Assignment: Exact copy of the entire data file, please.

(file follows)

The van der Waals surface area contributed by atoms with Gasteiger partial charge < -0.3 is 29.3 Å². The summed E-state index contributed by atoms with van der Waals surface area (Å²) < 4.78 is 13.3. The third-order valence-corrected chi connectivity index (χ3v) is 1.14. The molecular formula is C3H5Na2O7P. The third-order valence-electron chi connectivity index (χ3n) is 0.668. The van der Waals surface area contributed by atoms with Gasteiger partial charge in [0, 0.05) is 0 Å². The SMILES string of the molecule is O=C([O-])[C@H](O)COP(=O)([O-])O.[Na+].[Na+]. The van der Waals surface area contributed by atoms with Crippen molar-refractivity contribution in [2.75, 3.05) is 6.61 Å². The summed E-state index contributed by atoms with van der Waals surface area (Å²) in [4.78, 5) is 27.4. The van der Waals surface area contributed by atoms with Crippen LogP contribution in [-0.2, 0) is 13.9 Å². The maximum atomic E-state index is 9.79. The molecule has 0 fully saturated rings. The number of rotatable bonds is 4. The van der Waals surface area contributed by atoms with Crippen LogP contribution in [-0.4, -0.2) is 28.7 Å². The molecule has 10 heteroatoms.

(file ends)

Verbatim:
The van der Waals surface area contributed by atoms with Gasteiger partial charge < -0.3 is 29.3 Å². The summed E-state index contributed by atoms with van der Waals surface area (Å²) < 4.78 is 13.3. The third-order valence-corrected chi connectivity index (χ3v) is 1.14. The molecular formula is C3H5Na2O7P. The third-order valence-electron chi connectivity index (χ3n) is 0.668. The van der Waals surface area contributed by atoms with Gasteiger partial charge in [0, 0.05) is 0 Å². The SMILES string of the molecule is O=C([O-])[C@H](O)COP(=O)([O-])O.[Na+].[Na+]. The van der Waals surface area contributed by atoms with Crippen molar-refractivity contribution in [2.75, 3.05) is 6.61 Å². The summed E-state index contributed by atoms with van der Waals surface area (Å²) in [4.78, 5) is 27.4. The van der Waals surface area contributed by atoms with Crippen LogP contribution in [-0.2, 0) is 13.9 Å². The maximum atomic E-state index is 9.79. The molecule has 0 fully saturated rings. The number of rotatable bonds is 4. The van der Waals surface area contributed by atoms with Crippen LogP contribution in [-0.4, -0.2) is 28.7 Å². The molecule has 10 heteroatoms.